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Meredith Chenault in the Robber’s Roost, Utah. Meredith is wearing a pricey merino shirt, which provides good warmth, under a synthetic shirt, which protects the former from slot canyon abrasion and thus prolongs its life significantly.


Selecting a clothing system for backpacking can be daunting, for many reasons, three of which stand out. First, it will probably be fairly expensive, possibly egregiously so. Second, the possible options are vast, and jargon describing them impenetrable for newcomers. Third, your comfort and possibly safety is at stake if you go far wrong. In the following article I will outline some basic clothing considerations, and outline priorities those starting their outdoor clothing closet from scratch might use to get the most performance from their money.

Outdoor clothing is at least as much a fashion item as it is a piece of gear proper, and therefore the language used to describe it is often obfuscatory; long on evocation and short on concrete detail. This rhetoric encourages spurious purchases, and is why most dedicated backpackers have an excessive closet of “technical” clothing. Every backpacker is indebted to the coffee shop aspect of the outdoor clothing market, as without buyers who prioritize “lifestyle” useage the volume of technical clothing would be small, and the costs proportionally increased. Field performance should be prioritized above all else, by those with limited funds most of all. The appeals of fashion and the demands of thrifty function are often at odds. If you can set the former aside much money can be saved.

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Backcountry skiing on a January day which never got above -10F. Fleece is the supreme budget insulator for summer backpacking, and the same jacket can also serve as a moving layer for frigid days. Fleeces ability to inhibit moisture from affecting its function, something vital in cold weather, is still unmatched.

Upper body layers

A good system of upper body clothing will, for three season backpacking, consist of 3-5 separate pieces. In wet weather some folks will add a sixth piece in the form of a second baselayer shirt which stays dry as designated sleep/tent clothing. In the following paragraph I’ll start next to the skin and work outwards.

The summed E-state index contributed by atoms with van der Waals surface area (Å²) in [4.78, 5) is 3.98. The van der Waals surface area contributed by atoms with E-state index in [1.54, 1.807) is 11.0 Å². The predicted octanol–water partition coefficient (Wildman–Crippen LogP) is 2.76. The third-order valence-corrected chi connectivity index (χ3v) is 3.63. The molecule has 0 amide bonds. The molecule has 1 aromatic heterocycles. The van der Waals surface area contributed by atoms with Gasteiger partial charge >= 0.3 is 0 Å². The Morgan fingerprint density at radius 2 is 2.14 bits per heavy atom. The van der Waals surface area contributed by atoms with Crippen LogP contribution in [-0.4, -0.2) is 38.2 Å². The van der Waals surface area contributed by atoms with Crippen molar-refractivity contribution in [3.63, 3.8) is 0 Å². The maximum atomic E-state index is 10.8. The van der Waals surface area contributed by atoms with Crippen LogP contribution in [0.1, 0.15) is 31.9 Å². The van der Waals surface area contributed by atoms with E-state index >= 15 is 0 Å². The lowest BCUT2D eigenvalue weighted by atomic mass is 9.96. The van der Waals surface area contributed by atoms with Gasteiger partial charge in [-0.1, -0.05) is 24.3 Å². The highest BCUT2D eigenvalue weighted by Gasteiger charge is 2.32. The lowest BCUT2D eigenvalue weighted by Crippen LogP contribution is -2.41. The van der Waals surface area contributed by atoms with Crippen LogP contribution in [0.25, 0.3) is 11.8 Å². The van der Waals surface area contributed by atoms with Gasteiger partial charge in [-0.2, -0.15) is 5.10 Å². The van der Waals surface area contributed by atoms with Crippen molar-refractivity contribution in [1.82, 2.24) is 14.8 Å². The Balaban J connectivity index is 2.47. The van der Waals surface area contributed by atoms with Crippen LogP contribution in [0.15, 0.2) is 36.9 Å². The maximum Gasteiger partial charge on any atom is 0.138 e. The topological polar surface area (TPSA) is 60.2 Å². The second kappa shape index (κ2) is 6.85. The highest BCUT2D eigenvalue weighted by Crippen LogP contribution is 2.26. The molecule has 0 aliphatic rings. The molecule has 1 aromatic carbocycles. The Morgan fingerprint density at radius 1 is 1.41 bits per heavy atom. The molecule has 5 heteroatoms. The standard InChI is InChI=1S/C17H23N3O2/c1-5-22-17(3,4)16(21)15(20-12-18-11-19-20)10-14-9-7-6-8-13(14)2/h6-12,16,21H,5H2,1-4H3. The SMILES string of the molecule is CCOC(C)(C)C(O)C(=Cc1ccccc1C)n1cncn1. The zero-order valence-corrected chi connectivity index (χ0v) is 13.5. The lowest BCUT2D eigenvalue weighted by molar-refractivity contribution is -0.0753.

Against the skin: baselayers, underwear, and socks

A good baselayer will do two things well and durably: regulate internal moisture to prevent chafing and help control core temperature, and protect from external abrasion and UV. What baselayer you choose will depend on your physiology, most common backpacking area of operations, personal preference, and budget. Polyester forms the core of virtually all modern synthetic baselayers. Polyester is relatively cheap, and can be extremely durable. The fabric itself is made from fibers which have little affinity for water, and poly moves sweat out to evaporate on the exterior surface without absorbing much at all. Merino wool is the second major baselayer fabric. Wool is less durable than polyester, and considerably more expensive. Modern merino is remarkably soft, and wool fibers absorb a significant amount of water, thus controlling the rate of moisture evaporation, and thus evaporative cooling. Merino is also impressively resistant to odor accumulation unlike polyester which no matter the anti-odor treatment, is still plagued by it.

Baselayers are an obvious place to save money, as “technical” 100% polyester t-shirts can be found at stores such as Target for under $20, compared to $60 or more for a premium merino or merino/poly blend shirt. On the other hand, baselayers, underwear, and socks are worn more than anything else. A $25 pair of underwear is really not exciting, but an investment in this area might increase comfort more often and more consistently than anything else.

Someone just starting out, but with a bit of financial wiggle room, would do well to sink a little above the minimum amount into clothing worn against the skin layers. One synthetic and one merino shirt, for example, as well as a few pairs of good socks and synthetic undies would be a good start. Women should add, depending on cup size, at least two synthetic sports bras or tank tops with shelf bras. Chafing and general discomfort is to be avoided, as are undergarments which do anything less than dry very fast. Avoid fabrics will a spandex or lycra content much above 10%, as they tend to dry slow.

The rest of this article covers midlayers, wind shirts, insulating jackets, rain jackets, and the lower body.


  • Upper body
  • Against the skin: baselayers, underwear, and socks
  • Midlayers and windshirts
  • Insulating jackets
  • Rain jackets
  • Lower body
  • In conclusion

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Gear Up:

A great selection of lightweight layering systems can be found at REI and Patagonia. For closeouts and cheaper alternatives, check out Sierra Trading Post or browse our Gear Deals Page.

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